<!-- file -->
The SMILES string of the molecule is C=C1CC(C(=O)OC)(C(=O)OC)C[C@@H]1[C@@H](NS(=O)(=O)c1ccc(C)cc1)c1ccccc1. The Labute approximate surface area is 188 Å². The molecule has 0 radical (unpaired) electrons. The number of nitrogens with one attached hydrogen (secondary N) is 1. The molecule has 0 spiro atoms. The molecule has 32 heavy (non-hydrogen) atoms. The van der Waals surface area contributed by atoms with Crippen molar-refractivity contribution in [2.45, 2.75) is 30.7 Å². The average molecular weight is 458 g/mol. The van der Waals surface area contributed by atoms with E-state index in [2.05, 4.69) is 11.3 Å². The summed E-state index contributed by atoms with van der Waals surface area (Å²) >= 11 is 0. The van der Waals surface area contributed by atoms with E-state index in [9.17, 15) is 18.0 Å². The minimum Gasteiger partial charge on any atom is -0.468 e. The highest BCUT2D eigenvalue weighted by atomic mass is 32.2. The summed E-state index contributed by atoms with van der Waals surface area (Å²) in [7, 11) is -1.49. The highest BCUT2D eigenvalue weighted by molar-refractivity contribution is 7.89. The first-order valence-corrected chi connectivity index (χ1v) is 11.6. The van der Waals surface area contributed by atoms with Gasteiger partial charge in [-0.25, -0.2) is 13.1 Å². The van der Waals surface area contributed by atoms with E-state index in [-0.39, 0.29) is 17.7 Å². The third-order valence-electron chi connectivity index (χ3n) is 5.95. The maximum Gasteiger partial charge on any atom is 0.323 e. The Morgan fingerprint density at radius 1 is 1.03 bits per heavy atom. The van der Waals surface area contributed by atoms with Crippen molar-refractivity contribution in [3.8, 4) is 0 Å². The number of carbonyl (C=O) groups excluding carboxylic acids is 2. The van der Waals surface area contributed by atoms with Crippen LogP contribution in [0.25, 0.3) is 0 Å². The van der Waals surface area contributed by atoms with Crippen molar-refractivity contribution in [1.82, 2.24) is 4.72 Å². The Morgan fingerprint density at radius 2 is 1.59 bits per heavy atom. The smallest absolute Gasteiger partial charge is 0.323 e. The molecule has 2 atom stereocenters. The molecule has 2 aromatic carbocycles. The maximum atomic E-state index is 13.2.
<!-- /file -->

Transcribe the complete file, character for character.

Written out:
The SMILES string of the molecule is C=C1CC(C(=O)OC)(C(=O)OC)C[C@@H]1[C@@H](NS(=O)(=O)c1ccc(C)cc1)c1ccccc1. The Labute approximate surface area is 188 Å². The molecule has 0 radical (unpaired) electrons. The number of nitrogens with one attached hydrogen (secondary N) is 1. The molecule has 0 spiro atoms. The molecule has 32 heavy (non-hydrogen) atoms. The van der Waals surface area contributed by atoms with Crippen molar-refractivity contribution in [2.45, 2.75) is 30.7 Å². The average molecular weight is 458 g/mol. The van der Waals surface area contributed by atoms with E-state index in [2.05, 4.69) is 11.3 Å². The summed E-state index contributed by atoms with van der Waals surface area (Å²) >= 11 is 0. The van der Waals surface area contributed by atoms with E-state index in [9.17, 15) is 18.0 Å². The minimum Gasteiger partial charge on any atom is -0.468 e. The highest BCUT2D eigenvalue weighted by atomic mass is 32.2. The summed E-state index contributed by atoms with van der Waals surface area (Å²) in [7, 11) is -1.49. The highest BCUT2D eigenvalue weighted by molar-refractivity contribution is 7.89. The first-order valence-corrected chi connectivity index (χ1v) is 11.6. The van der Waals surface area contributed by atoms with Gasteiger partial charge in [-0.25, -0.2) is 13.1 Å². The van der Waals surface area contributed by atoms with E-state index in [-0.39, 0.29) is 17.7 Å². The third-order valence-electron chi connectivity index (χ3n) is 5.95. The maximum Gasteiger partial charge on any atom is 0.323 e. The Morgan fingerprint density at radius 1 is 1.03 bits per heavy atom. The van der Waals surface area contributed by atoms with Crippen molar-refractivity contribution in [3.8, 4) is 0 Å². The number of carbonyl (C=O) groups excluding carboxylic acids is 2. The van der Waals surface area contributed by atoms with Crippen LogP contribution in [0.25, 0.3) is 0 Å². The van der Waals surface area contributed by atoms with Crippen molar-refractivity contribution in [1.82, 2.24) is 4.72 Å². The Morgan fingerprint density at radius 2 is 1.59 bits per heavy atom. The smallest absolute Gasteiger partial charge is 0.323 e. The molecule has 2 atom stereocenters. The molecule has 2 aromatic carbocycles. The maximum atomic E-state index is 13.2.